Obviously you're not interested in money, because you would have named the U.S. government and the University of California as defendants if you were. (By the way, you need a new lawyer, or you need to listen to the one you have. Since Olson and Eggert maintained the tzinfo database in their official capacities as employees of those institutions, their employers will be joined in the suit eventually, and now you're up against a lot of really good attorneys. Good luck.)

But wait—you filed a Federal lawsuit to make a point? Because Olson and Eggert ignored your calls as any reasonable person would when some crank claims ownership of historical facts? And didn't you write earlier—right there, in the first bullet point—that you "in no way intended to interfere with compilation of current time-zone information maintained by Mssrs. Olson and Eggert?"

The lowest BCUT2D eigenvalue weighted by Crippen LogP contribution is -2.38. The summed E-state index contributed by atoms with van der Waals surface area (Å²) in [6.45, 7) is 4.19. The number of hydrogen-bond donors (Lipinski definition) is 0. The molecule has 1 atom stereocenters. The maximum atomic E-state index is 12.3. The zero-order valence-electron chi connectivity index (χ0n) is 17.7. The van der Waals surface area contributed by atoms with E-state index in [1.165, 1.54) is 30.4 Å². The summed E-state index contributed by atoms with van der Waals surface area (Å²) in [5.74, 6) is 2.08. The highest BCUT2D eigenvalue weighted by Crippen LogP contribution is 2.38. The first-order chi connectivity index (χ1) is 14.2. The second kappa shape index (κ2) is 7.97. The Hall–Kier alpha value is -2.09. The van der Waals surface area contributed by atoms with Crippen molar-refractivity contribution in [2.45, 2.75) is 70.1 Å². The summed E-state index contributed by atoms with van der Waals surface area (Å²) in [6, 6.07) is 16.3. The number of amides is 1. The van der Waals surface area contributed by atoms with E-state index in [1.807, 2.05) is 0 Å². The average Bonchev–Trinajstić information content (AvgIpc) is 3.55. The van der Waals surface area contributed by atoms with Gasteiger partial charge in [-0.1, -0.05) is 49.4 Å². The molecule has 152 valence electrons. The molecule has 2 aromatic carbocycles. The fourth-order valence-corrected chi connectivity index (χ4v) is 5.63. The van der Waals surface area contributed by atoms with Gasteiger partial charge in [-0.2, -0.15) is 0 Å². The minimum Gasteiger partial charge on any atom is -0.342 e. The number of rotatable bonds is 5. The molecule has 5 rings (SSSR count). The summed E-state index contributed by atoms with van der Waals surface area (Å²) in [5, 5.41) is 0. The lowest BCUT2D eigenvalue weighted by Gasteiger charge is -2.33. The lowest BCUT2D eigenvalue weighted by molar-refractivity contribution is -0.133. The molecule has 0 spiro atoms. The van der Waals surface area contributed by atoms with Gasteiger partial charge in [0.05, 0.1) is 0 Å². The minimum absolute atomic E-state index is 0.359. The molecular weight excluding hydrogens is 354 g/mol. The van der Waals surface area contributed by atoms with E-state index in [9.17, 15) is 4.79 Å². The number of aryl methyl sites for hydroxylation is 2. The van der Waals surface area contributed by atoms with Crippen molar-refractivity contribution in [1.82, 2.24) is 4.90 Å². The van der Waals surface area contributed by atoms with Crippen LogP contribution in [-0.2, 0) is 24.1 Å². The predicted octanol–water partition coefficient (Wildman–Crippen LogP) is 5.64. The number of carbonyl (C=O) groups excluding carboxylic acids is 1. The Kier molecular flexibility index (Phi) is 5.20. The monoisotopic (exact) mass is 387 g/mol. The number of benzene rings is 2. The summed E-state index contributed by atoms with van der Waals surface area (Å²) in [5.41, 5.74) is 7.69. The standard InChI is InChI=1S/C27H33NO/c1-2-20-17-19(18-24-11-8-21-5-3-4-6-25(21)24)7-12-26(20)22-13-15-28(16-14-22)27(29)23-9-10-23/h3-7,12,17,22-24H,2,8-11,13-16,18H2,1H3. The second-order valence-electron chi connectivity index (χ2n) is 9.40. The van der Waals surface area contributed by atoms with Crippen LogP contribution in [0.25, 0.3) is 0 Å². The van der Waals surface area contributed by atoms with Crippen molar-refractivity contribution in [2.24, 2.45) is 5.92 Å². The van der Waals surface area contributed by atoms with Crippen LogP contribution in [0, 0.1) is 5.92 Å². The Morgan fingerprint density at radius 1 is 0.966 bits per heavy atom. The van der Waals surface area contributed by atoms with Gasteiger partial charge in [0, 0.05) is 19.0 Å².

Finally, your conclusion:

In filing this suit, Astrolabe has touched the hot buttons on a number of highly emotional issues. One issue is the long-held right of people to receive money for their labors vs. the newer values of open sourcing, wiki and the other forms of the free information exchange that have made the internet so great.

No, you've touched on a well-settled legal issue. The people who labored on the work you're attacking didn't ask for compensation; they donated their time and efforts to the tzinfo project. Also, you, Gary, didn't provide any labor at all. You bought the rights at a bankruptcy sale. Think on what that says about your concerns for the widows and orphans, not to mention your noble purpose in filing this suit. Will you give all the cash flows from the sale of the ACS books directly to the creator's estate? No? Why not?